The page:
During Thursday’s “Funding Journalism Projects with Spark” session, attendees learned key strategies for funding their passion projects.
Support for survivors and victims of tragedies. Mental health and suicide prevention for veterans. Fellowship programs for multimedia reporters. And more.
Spark, a program under communications nonprofit, Wildfire Media, trains journalists and creatives and provides them with the tools they need to research, develop, and pitch their own fundraising campaigns. Unlike other programs that award funding, Spark helps people and organizations apply for funding.
Jamie Rose, chief operating officer of Momenta Group, which owns Wildfire Media, presented attendees with some of the fundraising strategies Spark provides.
“When you’re asking for this much money, it’s got to be a part of a larger plan,” she said. “You can’t just expect this to happen.”
Those who enroll in the Spark program can take several different classes in grant and budget training. While the program is designed to take 12 weeks, it is entirely self-paced. Some of the strategies Spark explored included assessing whether or not a project is logical, feasible, and timely; how to develop a project statement, artist statement, and letter of intent; and where to go for public, private, and personal funding sources.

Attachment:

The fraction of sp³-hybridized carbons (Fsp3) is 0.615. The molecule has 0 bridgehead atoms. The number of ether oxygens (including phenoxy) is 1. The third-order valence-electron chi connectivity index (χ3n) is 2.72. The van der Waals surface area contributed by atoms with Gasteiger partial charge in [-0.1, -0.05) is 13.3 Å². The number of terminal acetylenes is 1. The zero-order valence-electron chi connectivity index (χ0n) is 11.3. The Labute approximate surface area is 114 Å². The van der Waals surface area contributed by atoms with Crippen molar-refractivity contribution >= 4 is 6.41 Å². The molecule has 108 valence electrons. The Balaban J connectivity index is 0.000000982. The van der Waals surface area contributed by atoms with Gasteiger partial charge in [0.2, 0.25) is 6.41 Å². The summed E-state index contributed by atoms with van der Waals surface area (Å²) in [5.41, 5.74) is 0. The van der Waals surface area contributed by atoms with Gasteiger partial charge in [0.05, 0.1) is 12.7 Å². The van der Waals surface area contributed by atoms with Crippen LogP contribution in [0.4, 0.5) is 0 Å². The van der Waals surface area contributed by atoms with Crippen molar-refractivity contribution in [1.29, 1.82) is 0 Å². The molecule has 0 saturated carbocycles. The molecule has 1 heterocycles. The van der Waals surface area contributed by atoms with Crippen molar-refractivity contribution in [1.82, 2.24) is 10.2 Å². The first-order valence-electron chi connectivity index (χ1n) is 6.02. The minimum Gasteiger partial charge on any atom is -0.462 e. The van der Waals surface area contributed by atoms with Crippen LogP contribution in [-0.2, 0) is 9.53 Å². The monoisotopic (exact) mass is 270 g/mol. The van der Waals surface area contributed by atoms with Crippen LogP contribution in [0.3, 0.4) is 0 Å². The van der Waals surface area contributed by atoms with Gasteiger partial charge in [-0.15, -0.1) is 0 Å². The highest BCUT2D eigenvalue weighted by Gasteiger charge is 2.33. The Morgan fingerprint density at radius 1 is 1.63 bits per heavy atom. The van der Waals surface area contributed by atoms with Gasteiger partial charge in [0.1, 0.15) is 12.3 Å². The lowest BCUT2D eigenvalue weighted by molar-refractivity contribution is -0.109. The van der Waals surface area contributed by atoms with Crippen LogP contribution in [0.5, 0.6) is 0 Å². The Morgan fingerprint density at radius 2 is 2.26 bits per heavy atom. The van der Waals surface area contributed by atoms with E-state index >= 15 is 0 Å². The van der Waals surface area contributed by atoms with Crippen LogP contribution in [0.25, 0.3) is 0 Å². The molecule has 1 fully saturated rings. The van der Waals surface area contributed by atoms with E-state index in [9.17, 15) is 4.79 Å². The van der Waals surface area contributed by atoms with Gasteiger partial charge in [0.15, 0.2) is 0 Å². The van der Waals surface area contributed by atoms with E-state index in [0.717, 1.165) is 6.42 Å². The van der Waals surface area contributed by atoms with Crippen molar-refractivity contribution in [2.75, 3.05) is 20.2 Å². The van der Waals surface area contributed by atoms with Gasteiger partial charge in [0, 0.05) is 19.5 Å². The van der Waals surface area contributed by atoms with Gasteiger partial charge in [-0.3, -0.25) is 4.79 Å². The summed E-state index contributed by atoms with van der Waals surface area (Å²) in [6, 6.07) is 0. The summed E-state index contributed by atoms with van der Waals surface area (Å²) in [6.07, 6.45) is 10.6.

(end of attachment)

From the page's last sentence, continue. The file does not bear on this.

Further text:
She stressed that journalists don’t have to work on these projects alone. They should take more advantage of the opportunities they have working collaboratively. “We all team up together,” she said. “But whenever we talk about projects, we’re like, ‘What can I do by myself?’ Project funding is a marathon … it’s not a value judgment if you say, ‘I don’t have the time right now.’”
The advice was helpful for media professional, David Guarino, a session attendee.
“I’ve got four pages of notes I have to digest,” he said.
As founder and president of the Boston-based nonprofit, Survivors Say, Guarino has worked directly with survivors and victims of tragic events to help them navigate the media landscapes they face in the aftermath. While he’s already started his dream project, he says the presentation gave him aha moments that reflected parts of his journey.
“There was a long period where I wanted to do this and didn’t have the bandwidth,” Guarino said. “That kind of feedback [from Rose] was really helpful and resonated with me … it wasn’t surprising so much as affirming.”
Still, he said that Survivors Say will benefit from Spark’s strategies.
“We’ve proven the concept,” he said. “Now we take that funding to the next level.”
Rose said that Spark was never even meant to be an extensive training program, but rather, a small-scale client service.
“Our goal, with Spark, was only to do the [training] cohorts,” she said. “We had to expand that. We realized we had to fulfill our mission of public education.”
As for what’s most challenging, Rose told The SPJ News that, besides getting organized, journalists need to unlearn what they’ve been taught about funding.
“We’ve framed journalists and universities to think of funding through publications and not think, ‘How can I find funding myself?’” she said. “You don’t have to rely on publications.”
More information on Spark, including its blog series’, Funding Alerts and Funding Dictionary, can be found on Wildfire Media’s website.